The Role of Intellectual Property Rights in Biotechnology Innovation
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The Role of Intellectual Property Rights in Biotechnology Innovation

Edited by David Castle

Intellectual property rights (IPRs), particularly patents, occupy a prominent position in innovation systems, but to what extent they support or hinder innovation is widely disputed. Through the lens of biotechnology, this book delves deeply into the main issues at the crossroads of innovation and IPRs to evaluate claims of the positive and negative impacts of IPRs on innovation.
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Chapter 8: Language System (LS) 3.0: An Agenda for a Model of Innovation Valuation

Clinton W. Francis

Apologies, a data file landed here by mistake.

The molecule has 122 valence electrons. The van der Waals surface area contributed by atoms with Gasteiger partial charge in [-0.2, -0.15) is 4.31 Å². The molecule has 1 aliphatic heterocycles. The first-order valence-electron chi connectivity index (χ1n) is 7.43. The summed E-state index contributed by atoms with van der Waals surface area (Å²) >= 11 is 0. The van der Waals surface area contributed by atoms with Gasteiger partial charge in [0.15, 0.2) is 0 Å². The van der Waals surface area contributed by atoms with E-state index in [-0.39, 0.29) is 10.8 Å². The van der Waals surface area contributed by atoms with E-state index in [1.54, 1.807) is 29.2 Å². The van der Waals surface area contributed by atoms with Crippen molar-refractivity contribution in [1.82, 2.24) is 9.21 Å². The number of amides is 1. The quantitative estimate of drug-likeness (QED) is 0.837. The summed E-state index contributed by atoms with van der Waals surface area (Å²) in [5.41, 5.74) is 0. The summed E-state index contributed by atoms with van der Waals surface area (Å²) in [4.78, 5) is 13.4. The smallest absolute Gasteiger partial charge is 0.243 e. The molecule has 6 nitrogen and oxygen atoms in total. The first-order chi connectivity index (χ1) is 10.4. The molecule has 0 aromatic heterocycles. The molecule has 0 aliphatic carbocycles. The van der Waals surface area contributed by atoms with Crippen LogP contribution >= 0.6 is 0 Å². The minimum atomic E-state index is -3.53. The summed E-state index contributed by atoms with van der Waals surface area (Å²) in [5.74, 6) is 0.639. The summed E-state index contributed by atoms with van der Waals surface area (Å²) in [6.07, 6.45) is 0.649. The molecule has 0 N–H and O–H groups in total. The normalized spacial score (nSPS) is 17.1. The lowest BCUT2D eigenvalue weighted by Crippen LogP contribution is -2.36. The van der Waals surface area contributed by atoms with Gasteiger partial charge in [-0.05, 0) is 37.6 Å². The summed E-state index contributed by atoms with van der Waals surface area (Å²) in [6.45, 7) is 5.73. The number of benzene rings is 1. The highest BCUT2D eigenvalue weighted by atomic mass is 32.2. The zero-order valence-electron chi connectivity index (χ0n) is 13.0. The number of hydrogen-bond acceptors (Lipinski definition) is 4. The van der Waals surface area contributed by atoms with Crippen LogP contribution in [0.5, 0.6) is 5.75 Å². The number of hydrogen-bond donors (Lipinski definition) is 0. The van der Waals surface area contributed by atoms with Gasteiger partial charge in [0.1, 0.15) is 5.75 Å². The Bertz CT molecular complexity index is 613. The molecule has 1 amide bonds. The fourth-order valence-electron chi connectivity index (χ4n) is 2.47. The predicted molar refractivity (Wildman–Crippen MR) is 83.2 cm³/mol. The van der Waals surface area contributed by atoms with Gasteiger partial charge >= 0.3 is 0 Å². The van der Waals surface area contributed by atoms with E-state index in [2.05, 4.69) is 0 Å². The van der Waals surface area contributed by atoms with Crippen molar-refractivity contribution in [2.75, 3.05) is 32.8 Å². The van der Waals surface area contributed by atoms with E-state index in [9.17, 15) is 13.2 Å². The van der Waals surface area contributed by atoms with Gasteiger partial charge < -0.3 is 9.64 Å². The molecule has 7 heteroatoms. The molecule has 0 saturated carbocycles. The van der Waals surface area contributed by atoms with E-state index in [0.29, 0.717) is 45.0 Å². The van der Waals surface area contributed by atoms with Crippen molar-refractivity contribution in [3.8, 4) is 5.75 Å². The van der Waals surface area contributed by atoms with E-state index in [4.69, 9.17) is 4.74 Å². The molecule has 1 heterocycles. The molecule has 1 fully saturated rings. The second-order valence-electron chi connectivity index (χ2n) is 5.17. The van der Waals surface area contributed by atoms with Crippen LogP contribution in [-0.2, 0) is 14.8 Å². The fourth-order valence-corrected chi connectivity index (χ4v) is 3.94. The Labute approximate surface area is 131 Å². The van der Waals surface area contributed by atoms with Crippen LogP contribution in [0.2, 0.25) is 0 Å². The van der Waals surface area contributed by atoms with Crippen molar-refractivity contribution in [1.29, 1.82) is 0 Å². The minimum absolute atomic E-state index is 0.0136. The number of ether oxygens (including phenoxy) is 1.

Clinton W. Francis INTRODUCTION The task of ‘measuring’ innovation presents us with the uneasy sense of confronting a paradox – the valuation of modes of valuation and the seemingly infinite regression that this suggests. The increasing rate and complexity of change in our information society highlights the need for business and society to tackle this paradox and adequately value competing sources of innovation. How we value innovation influences the incentives we provide for creativity and thereby affects the things we produce, the world that produces us, and ultimately affects the quality of our lives. Yet we persist in our obedience to older methods of valuing innovation that are less creative than the underlying innovation they measure and that potentially produce a series of paradoxical inversions of dependent hierarchies. A good part of the task of valuing innovation in our society is relegated to reliance on data concerning intellectual property rights (IPRs), such as density of IPRs and IPR citations levels, supplemented by market-based analyses. While these are useful sources of information, it is important for us to assess the risks associated with their deployment. Our system of property relations and the mechanisms of the marketplace have performed, and will continue to perform, the vital function of social regulation. But this chapter argues that their referential systems increasingly fail to match the complexity of the high-tech and bio-tech ‘ecologies’, which they frame. Under these conditions the hierarchy of logical types used in legal valuations can potentially attribute a higher (or similar) value...

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